BlocPower, a Brooklyn-based climate tech company, has closed on a nearly $155 million fundraising round that will be used to expand and finance community decarbonization projects like it already has undertaken in Menlo Park, California, and Ithaca, New York.
The round, which includes more than $24 million in Series B funding, was led by VoLo Earth Ventures. Microsoft Climate Innovation Fund, Credit Suisse, New York State Ventures, Kimbal and Christina Musk, and NBA player Russell Westbrook also were part of this equity round. The company also raised $130 million of debt financing led by Goldman Sachs, bringing BlocPower’s total capital raised to-date to more than $250 million.
“We are fighting the climate crises while improving quality of life for city residents,” BlocPower CEO and founder Donnel Baird said in a statement, noting that the funding will “allow us to accelerate building decarbonization across America.”
BlocPower, a two-time CNBC Disruptor 50 company, has focused on improving the energy consumption and efficiency issues that many of the old buildings in the U.S. face. The company works with cities to build and retrofit existing real estate around renewable energy and energy efficiency concepts and technology, focusing on areas like heating and cooling systems.
Perhaps BlocPower’s most high-profile project to date is taking place in Ithaca, where it is helping the New York college town become the first net-zero municipality in the U.S. Ithaca’s plan covers electrification projects for 1,000 residential buildings and 600 commercial buildings in the first phase of a total 6,000 building inventory.
Menlo Park, the Silicon Valley hub home to companies like Meta, is also undergoing its own effort to reach a 2030 climate goal of carbon neutrality, which includes electrifying thousands of its buildings to reduce fossil fuel use with help from BlocPower. It includes the installation of heat pumps for air cooling and heating, heat pumps for water, electric vehicle charging stations, and solar power and battery storage.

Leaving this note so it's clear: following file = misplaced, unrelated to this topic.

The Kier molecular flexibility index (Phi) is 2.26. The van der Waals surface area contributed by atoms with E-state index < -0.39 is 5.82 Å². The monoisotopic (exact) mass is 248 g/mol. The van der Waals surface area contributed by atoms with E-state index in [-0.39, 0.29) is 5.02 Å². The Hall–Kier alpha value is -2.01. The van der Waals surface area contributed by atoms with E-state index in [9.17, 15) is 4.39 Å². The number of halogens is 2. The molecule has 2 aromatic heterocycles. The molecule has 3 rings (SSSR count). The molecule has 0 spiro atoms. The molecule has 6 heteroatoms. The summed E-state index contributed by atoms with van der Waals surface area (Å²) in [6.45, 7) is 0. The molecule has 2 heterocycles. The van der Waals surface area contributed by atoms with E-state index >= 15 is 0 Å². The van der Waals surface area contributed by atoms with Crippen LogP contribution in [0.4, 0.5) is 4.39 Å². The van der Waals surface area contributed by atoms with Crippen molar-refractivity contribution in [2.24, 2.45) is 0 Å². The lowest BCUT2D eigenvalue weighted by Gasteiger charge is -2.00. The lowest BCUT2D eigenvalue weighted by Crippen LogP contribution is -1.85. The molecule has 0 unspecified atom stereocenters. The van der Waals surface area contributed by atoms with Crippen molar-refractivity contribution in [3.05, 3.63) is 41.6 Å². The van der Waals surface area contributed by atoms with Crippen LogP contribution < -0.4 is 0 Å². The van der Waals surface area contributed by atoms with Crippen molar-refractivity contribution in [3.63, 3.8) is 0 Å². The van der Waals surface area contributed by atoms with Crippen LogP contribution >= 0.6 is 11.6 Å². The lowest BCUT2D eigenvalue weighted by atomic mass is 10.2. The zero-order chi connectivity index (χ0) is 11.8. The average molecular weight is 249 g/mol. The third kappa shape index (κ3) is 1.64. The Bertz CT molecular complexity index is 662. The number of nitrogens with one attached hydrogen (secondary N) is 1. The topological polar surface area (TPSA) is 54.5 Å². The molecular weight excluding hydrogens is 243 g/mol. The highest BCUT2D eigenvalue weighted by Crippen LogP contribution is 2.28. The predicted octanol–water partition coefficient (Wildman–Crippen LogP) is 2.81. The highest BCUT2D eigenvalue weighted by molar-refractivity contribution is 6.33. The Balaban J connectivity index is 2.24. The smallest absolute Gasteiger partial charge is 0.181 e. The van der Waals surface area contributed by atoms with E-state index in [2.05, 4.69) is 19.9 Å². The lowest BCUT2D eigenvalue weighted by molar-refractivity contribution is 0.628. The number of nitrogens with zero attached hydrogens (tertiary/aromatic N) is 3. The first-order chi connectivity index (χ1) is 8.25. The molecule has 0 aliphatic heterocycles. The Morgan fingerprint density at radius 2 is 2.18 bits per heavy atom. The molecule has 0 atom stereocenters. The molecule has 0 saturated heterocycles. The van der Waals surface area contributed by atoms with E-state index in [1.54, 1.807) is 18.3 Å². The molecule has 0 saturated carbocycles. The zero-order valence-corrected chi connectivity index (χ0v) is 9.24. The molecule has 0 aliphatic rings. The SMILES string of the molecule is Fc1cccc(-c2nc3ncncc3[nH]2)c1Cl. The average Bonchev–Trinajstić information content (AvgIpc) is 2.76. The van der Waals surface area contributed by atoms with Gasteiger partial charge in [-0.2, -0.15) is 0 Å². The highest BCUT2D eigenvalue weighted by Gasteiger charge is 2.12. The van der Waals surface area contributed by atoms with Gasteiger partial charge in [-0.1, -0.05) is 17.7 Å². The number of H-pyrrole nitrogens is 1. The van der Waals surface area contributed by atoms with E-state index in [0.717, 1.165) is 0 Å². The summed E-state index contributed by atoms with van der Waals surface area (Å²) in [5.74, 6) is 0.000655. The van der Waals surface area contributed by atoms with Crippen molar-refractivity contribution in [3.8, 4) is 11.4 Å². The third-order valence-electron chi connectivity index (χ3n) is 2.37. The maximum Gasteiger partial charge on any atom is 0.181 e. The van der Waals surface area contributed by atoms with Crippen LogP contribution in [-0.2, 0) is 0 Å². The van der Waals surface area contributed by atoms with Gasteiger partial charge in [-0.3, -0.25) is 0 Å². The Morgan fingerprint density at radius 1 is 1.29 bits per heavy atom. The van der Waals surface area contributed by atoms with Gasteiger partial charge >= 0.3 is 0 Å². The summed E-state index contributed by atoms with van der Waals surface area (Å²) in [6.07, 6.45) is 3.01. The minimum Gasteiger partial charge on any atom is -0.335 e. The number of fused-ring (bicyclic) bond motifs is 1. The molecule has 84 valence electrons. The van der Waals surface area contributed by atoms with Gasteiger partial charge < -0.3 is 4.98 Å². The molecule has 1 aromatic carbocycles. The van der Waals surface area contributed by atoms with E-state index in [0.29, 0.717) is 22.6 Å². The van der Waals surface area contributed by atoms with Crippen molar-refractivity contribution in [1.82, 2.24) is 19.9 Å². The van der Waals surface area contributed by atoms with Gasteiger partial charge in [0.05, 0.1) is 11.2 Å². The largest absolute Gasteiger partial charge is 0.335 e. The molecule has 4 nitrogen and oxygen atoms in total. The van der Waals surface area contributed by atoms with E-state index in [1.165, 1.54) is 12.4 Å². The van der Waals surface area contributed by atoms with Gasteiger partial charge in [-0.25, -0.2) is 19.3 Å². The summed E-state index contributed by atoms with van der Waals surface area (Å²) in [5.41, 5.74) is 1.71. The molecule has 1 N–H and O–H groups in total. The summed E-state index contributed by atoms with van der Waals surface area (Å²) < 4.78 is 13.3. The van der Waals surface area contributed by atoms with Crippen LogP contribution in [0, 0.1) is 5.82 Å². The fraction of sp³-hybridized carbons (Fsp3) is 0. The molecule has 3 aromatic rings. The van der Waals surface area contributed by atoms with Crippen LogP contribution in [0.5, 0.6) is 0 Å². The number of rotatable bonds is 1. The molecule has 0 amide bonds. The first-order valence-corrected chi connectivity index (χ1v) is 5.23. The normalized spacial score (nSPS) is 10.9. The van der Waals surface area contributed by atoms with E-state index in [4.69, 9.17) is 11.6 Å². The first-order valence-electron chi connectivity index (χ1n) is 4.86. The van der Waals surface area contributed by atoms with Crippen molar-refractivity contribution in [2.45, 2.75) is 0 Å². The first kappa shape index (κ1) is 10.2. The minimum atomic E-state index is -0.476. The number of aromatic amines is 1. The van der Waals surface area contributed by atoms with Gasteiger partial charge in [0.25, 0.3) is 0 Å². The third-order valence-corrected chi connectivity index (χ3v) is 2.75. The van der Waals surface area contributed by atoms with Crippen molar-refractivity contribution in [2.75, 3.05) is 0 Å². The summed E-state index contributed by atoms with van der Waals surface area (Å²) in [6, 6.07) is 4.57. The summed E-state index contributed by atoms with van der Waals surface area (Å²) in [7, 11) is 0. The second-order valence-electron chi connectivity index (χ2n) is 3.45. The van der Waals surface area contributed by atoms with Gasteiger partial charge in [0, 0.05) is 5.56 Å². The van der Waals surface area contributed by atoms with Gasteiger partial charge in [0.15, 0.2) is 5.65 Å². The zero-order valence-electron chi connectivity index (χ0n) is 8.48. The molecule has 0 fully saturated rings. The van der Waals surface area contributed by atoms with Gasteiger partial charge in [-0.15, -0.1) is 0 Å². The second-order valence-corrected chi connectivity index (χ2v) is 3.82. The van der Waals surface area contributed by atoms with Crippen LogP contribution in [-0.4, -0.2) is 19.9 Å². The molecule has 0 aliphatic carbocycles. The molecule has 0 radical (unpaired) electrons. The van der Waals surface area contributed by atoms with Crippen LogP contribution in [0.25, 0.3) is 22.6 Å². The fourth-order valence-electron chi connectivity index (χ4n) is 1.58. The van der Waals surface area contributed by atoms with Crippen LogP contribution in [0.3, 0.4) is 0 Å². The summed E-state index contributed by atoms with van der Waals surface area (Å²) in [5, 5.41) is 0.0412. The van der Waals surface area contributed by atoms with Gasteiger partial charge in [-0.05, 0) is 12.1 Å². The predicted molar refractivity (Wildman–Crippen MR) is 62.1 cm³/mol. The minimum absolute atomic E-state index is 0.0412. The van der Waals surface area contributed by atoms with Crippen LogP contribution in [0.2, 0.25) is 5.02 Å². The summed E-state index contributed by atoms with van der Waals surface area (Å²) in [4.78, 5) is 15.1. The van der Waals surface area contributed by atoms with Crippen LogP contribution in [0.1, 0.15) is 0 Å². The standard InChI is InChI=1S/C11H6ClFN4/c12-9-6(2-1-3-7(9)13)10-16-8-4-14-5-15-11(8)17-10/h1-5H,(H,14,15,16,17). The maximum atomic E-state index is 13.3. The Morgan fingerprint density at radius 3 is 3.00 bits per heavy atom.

Building direct energy and electricity use, like the power used for water and space heating and lighting, comprise roughly 38% of greenhouse gas emissions in the U.S., according to the U.S. Green Building Council. That makes retrofitting an even more important task to reduce that impact, as the majority of buildings that will make up urban environments through 2030 already exist.
BlocPower is also helping to increase the number of green-energy workers, with the company’s Civilian Climate Corps effort being awarded a two-year, $108 million contract from New York City last year to train 3,000 city residents for clean energy jobs. This latest funding round will also broaden that workforce initiative, further focusing on training and hiring at-risk individuals in vulnerable communities.
Since its founding in 2014, BlocPower says it has completed energy projects in more than 5,000 households, commercial buildings and houses of worship.